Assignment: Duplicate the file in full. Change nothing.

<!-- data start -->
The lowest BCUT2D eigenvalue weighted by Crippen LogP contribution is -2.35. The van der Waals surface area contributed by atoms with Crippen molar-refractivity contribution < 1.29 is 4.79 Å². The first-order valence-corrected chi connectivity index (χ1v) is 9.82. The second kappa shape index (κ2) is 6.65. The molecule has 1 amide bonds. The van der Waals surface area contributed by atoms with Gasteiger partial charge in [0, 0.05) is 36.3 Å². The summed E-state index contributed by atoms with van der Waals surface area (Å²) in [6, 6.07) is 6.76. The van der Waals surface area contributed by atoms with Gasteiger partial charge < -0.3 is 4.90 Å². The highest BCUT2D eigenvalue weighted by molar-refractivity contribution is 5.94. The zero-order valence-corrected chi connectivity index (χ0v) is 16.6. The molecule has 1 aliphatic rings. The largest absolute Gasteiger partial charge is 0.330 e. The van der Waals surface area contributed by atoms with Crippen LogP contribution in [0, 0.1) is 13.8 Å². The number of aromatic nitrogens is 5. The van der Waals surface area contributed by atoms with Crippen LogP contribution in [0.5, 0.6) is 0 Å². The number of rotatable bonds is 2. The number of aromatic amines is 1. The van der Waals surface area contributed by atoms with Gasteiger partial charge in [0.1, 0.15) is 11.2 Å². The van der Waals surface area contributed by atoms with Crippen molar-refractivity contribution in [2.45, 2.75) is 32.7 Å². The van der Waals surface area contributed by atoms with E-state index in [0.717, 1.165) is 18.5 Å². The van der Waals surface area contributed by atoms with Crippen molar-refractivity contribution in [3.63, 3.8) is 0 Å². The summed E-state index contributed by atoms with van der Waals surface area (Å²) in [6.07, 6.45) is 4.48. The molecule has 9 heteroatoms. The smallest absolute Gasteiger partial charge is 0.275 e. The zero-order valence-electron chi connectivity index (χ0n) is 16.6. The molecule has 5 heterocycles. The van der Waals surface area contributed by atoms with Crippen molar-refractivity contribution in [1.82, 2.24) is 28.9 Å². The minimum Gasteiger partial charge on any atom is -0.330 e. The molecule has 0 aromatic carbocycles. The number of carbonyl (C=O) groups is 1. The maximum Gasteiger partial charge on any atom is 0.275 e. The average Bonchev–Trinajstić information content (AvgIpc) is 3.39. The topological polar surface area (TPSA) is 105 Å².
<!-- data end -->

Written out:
The lowest BCUT2D eigenvalue weighted by Crippen LogP contribution is -2.35. The van der Waals surface area contributed by atoms with Crippen molar-refractivity contribution < 1.29 is 4.79 Å². The first-order valence-corrected chi connectivity index (χ1v) is 9.82. The second kappa shape index (κ2) is 6.65. The molecule has 1 amide bonds. The van der Waals surface area contributed by atoms with Gasteiger partial charge in [0, 0.05) is 36.3 Å². The summed E-state index contributed by atoms with van der Waals surface area (Å²) in [6, 6.07) is 6.76. The van der Waals surface area contributed by atoms with Gasteiger partial charge < -0.3 is 4.90 Å². The highest BCUT2D eigenvalue weighted by molar-refractivity contribution is 5.94. The zero-order valence-corrected chi connectivity index (χ0v) is 16.6. The molecule has 1 aliphatic rings. The largest absolute Gasteiger partial charge is 0.330 e. The van der Waals surface area contributed by atoms with Crippen LogP contribution in [0, 0.1) is 13.8 Å². The number of aromatic nitrogens is 5. The van der Waals surface area contributed by atoms with Crippen LogP contribution in [0.5, 0.6) is 0 Å². The number of rotatable bonds is 2. The number of aromatic amines is 1. The van der Waals surface area contributed by atoms with Gasteiger partial charge in [0.1, 0.15) is 11.2 Å². The van der Waals surface area contributed by atoms with Crippen molar-refractivity contribution in [2.45, 2.75) is 32.7 Å². The van der Waals surface area contributed by atoms with E-state index in [0.717, 1.165) is 18.5 Å². The van der Waals surface area contributed by atoms with Crippen molar-refractivity contribution in [3.63, 3.8) is 0 Å². The summed E-state index contributed by atoms with van der Waals surface area (Å²) in [6.07, 6.45) is 4.48. The molecule has 9 heteroatoms. The smallest absolute Gasteiger partial charge is 0.275 e. The zero-order valence-electron chi connectivity index (χ0n) is 16.6. The molecule has 5 heterocycles. The van der Waals surface area contributed by atoms with Crippen molar-refractivity contribution in [1.82, 2.24) is 28.9 Å². The minimum Gasteiger partial charge on any atom is -0.330 e. The molecule has 0 aromatic carbocycles. The number of carbonyl (C=O) groups is 1. The maximum Gasteiger partial charge on any atom is 0.275 e. The average Bonchev–Trinajstić information content (AvgIpc) is 3.39. The topological polar surface area (TPSA) is 105 Å².